December 6, 2017
Twenty years ago, the day after Scott Frost and Nebraska manhandled Payton Manning and Tennessee 42-17 in the Orange Bowl, a 5-year-old boy living in Thousand Oaks, Calif., wanted to write a note to Frost so he could get an autograph from his favorite hero.
Meet James Jenkins (pictured above right), also known as J.J. Twenty years ago, J.J. listened carefully to Stuart Jenkins, his dad, who had ranched with his brother in spacious Custer County near Broken Bow, Neb.
Immersed in Nebraska’s fifth national championship football team, “J.J. absolutely loved Scott Frost,” said Stuart, a former University of Nebraska cross-country runner who wanted to teach his son about an important fact – if you write certain people, no matter how important they are, most write back.”
Now working for Amazon in the San Francisco Bay Area, J.J. did what his dad recommended and the pictures below are worth a thousand words. “Scott Frost wrote right back to me, and you can tell what kind of impact that had on me,” J.J. told me.
When Scott Frost Played in New York, J.J. Jenkins Tuned into Every Jets’ Game
“I don’t remember much about the letter,” said J.J. (pictured above left and right). “But I do recall being amazed that someone I admired more than anyone else taking the time to send a letter to me. It made such an impression on me that, even as Husker Nation moved on in awe of Eric Crouch, I became a Scott Frost fan favorite for life.”
Call it true passion at first sight. “When Scott played for New York, I tuned into Jets’ games just to watch Frost return kickoffs and punts and play special teams,” J.J. pointed out. “Even though he grew up, J.J. kept his Scott Frost poster and accompanying photo hung up in his room. I had mostly lost track of Scott.
“That was until I watched Boise State upset Oregon in 2009,” J.J. said. “After LeGarrette Blount sucker punched a Boise State player, then attempted to get into another fight with a fan, Scott Frost appeared, seemingly out of nowhere, to restrain Blount and de-escalate the situation. To me, that YouTube video says a lot about Scott Frost. It demonstrates, at least in part, why he appears to be not only a good coach, but exactly the kind of leader Husker fans want running our program.”
Because of Frost’s Football Career, J.J.’s Favorite Number Remains No. 7 for Life
After that game, even though J.J. (above left at age 5) had no love for Oregon, “I was always excited to see Scott Frost succeed,” he said. “I had a nagging sense that he’d end up as Nebraska’s head coach at some point.”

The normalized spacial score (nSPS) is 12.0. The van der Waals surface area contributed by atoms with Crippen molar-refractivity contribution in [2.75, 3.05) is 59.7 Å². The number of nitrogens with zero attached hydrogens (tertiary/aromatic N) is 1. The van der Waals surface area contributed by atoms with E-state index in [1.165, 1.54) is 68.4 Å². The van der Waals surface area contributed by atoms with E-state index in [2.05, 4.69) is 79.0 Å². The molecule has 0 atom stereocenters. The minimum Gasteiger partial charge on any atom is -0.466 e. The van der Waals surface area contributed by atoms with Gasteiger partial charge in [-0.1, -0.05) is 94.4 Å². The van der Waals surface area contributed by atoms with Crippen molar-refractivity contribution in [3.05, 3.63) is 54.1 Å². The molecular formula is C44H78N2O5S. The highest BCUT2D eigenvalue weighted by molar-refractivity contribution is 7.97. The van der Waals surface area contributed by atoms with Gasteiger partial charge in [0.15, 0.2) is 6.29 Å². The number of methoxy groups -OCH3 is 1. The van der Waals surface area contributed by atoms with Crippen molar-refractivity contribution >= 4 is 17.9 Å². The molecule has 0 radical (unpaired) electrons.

“Twenty years after receiving that letter, I still look at the Scott Frost poster that’s now followed me through at least seven moves,” J.J. said. “I can’t help but be a bit emotional and grateful. To this day, I still marvel about a national champion quarterback taking the time to make a 5-year-old boy’s day.”
Unfortunately, “we don’t have the letter I sent and I don’t recall anything specific that I wrote,” J.J. said. “I asked a few questions about what it was like to play college football for Nebraska. I also mentioned that because of Scott, 7 was my favorite number and I’m happy to say that it still is.”
The last time J.J. saw Nebraska play in person was September 13, 2014, against Fresno State in California. “The Huskers won 55-19,” he remembers.
Yes, this Cal Poly San Luis Obispo graduate in Finance does not need his Apple computer to stay active and reinforce being a die-hard Husker fan.
National Coach of the Year Award Takes J.J. Back 20 Years When He Wrote His Letter
“I’m so excited that Scott will be honored as the 2017 National Coach of the Year Thursday night on national television,” J.J. said. “The whole experience takes me back 20 years. When I wrote that letter and got a response, it was a lifetime memory. Whenever my friends came over to my house, they wanted to talk about Scott Frost. We would look at the picture in the room and talk about him winning a national championship. Now, he could end up coaching the only unbeaten college team this season. He is so cool and has been my idol for two decades.
“A lot of my friends feel the same way,” J.J. said. “Scott hasn’t been in the national spotlight for a while, but he’s definitely there now. These last two seasons have been fun to watch – changing a 0-12 team he inherited to 6-6 and a bowl game and now the chance to play Auburn in the Peach Bowl in Atlanta – one of the greatest football facilities in America. I expect a lot of Husker fans rooting for Central Florida in January before Scott comes home to put Nebraska back on track.
“What Scott has done leading that team is amazing, and it’s not just Nebraska fans saying that,” J.J. said. “I have all kinds of friends in California. They come up and want to know more about Nebraska and Scott Frost. A lot of them are excited to see a program like Central Florida go unbeaten. I almost have to contain myself to tell them how excited I am about a bowl game that Nebraska isn’t even playing in this year. We’re Husker Nation proud, and Scott is doing the right thing for a team and the players he loves.”
What a winner. What a role model. What a man.
“My girlfriend makes fun of me,” J.J. confessed. “We’ve been dating for four years, and she still cracks up about how important every Saturday is for me. I make sure I game plan because every weekend I follow everything about Nebraska football religiously, and I’m pretty sure there are a lot of others out there who do the exact same thing.”
Small wonder why J.J.embraces the word DESIRE as the quentessential description for Scott Frost, his favorite player of all time. Why? Because most people wait for desire to happen. Some wish it would happen. And others, like Scott Frost, make it happen.
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